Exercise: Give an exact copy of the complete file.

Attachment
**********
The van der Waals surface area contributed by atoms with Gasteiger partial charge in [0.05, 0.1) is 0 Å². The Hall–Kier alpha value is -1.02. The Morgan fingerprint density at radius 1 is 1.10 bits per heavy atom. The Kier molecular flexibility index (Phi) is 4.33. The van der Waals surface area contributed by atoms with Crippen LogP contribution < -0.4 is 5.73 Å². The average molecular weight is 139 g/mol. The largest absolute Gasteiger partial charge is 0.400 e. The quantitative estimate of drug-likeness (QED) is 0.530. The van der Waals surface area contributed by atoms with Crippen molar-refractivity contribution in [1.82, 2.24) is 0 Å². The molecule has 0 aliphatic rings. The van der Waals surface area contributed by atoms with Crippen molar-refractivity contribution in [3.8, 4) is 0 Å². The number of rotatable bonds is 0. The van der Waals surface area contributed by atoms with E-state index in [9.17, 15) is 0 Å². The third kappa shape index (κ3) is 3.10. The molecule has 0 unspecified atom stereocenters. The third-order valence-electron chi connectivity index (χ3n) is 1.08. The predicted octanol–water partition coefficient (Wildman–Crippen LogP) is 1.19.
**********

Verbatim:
The van der Waals surface area contributed by atoms with Gasteiger partial charge in [0.05, 0.1) is 0 Å². The Hall–Kier alpha value is -1.02. The Morgan fingerprint density at radius 1 is 1.10 bits per heavy atom. The Kier molecular flexibility index (Phi) is 4.33. The van der Waals surface area contributed by atoms with Crippen LogP contribution < -0.4 is 5.73 Å². The average molecular weight is 139 g/mol. The largest absolute Gasteiger partial charge is 0.400 e. The quantitative estimate of drug-likeness (QED) is 0.530. The van der Waals surface area contributed by atoms with Crippen molar-refractivity contribution in [1.82, 2.24) is 0 Å². The molecule has 0 aliphatic rings. The van der Waals surface area contributed by atoms with Crippen molar-refractivity contribution in [3.8, 4) is 0 Å². The number of rotatable bonds is 0. The van der Waals surface area contributed by atoms with E-state index in [9.17, 15) is 0 Å². The third kappa shape index (κ3) is 3.10. The molecule has 0 unspecified atom stereocenters. The third-order valence-electron chi connectivity index (χ3n) is 1.08. The predicted octanol–water partition coefficient (Wildman–Crippen LogP) is 1.19.